Two Professors Receive the Asan Medical Award
(Professor Ho Min Kim and Chair Profesor Eunjoon Kim (from far right) Chair Professor Eunjoon Kim of the Department of Biological Sciences and Professor Ho Min Kim from the Graduate School of Medical Science & Engineering won the 11th Asan Medical Award in the areas of basic medicine and young medical scholar on March 21. The Asan Medical Award has been recognizing the most distinguished scholars in the areas of basic and clinical medicines annually since 2007. Chair Professor Kim won the 300 million KRW award in recognition of his research in the mechanism of synaptic brain dysfunction and its relation with neural diseases. The young medical scholar’s award recognizes a promising scholar under the age of 40. Professor Kim won the award for identifying the key protein structure and molecular mechanism controlling immunocytes and neurons. He earned a 50 million KRW prize.
Professor Jeong Ho Lee Receives the 2015 Pediatric Epilepsies Research Award
The award identifies leading scientists worldwide and funds their cutting-edge research in epilepsy. The Citizen United for Research in Epilepsy (CURE) announced on September 7, 2015, that Jeong Ho Lee, a professor of the Graduate School of Medical Science and Engineering at KAIST, will be awarded the 2015 Pediatric Epilepsies Research Award. The Pediatric Epilepsies Research Award is given annually to a researcher who has conducted novel, innovative research projects that address severe, intractable pediatric epilepsies as well as collaborative, interdisciplinary projects that explore new approaches to find a treatment for pediatric epilepsies. Lee was recognized for his leading study in the field of intractable epilepsy. He is the first Korean who has ever received this award, securing a research grant of USD 250,000 for two years. Lee has conducted research on brain somatic mutations as the novel cause of childhood intractable epilepsy. Pediatric epilepsies account for approximately 70% of all cases of epilepsy. Established in 1998, CURE is a non-profit American organization based in Chicago, Illinois, which is committed to funding research and various initiatives that will lead to breakthroughs to cure epilepsy. Since its inception, CURE has been at the forefront of epilepsy research, raising more than USD 32 million to support researchers and scientists worldwide. It has also awarded more than 180 cutting-edge projects in 13 countries.
Research Conducted on the Development Policy of Medical Researchers in United States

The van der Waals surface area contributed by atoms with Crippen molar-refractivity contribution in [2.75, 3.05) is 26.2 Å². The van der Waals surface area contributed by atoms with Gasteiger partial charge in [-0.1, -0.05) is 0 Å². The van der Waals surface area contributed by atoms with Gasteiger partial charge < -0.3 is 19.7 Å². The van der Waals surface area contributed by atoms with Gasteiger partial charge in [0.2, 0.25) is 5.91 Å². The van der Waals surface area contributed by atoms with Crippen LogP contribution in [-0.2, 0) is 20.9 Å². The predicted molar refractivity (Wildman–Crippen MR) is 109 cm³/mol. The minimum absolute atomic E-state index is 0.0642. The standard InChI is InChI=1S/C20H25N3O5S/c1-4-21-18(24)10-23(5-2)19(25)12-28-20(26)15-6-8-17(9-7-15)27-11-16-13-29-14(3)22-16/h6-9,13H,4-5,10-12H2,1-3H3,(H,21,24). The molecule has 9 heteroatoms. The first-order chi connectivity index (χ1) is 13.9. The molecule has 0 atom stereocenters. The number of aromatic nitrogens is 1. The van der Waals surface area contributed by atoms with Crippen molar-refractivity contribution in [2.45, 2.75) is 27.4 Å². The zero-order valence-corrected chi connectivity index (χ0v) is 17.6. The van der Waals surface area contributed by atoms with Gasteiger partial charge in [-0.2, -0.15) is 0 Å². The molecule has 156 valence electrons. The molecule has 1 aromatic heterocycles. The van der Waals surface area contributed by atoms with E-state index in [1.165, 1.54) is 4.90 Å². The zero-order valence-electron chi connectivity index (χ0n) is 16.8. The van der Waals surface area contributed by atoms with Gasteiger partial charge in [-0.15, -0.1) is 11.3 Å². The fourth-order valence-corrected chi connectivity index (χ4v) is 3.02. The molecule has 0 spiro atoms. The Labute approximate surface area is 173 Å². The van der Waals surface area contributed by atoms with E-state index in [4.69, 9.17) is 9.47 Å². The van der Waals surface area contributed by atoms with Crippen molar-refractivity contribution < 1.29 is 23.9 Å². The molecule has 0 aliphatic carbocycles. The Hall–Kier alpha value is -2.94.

The topic dealt in the paper was “The Vietnam War and Medical Research: Untold Legacy of the U.S. Doctor Draft and the NIH ‘Yellow Berets’” and basically deals how a Doctor Draft made a positive impact on improving the basic research of clinical medicine. Professor Park received his Doctorate at Johns Hopkins University and came to KAIST in 2007. Summary of Dissertation From the start of the Korean War in 1950 to the end of the Vietnam War in 1973 a large number of medical school graduates were drafted to the army. Of those drafted, 100 personnel were chosen annually to focus on researching in the National Institute of Health who developed into leaders of the field. For example, those who worked as a researcher at the National Institute instead of their armed services were 1.5 times more likely to become a tenured professor, 2 times more likely to be promoted to Dean of the department, and 3 times more likely to be the Dean. In addition, 9 out of 50 Nobel Prize winners in fields of natural sciences between 1985 and 2007 were from the same pool of researchers, and 10 out of 76 recipients of National Medal of Science were also from the same pool of researchers. They were named the ‘Yellow Berets’ like the special forces ‘Green Berets’ and made great contribution to the field in implementing and executing the bench to beside culture that involves development in laboratories to clinical testing. Professor Park maintains that there has to be improvements made in current policies to encourage research work in medical graduate schools.
An internationally renowned academic journal published the research result produced by a KAST research team on its cover.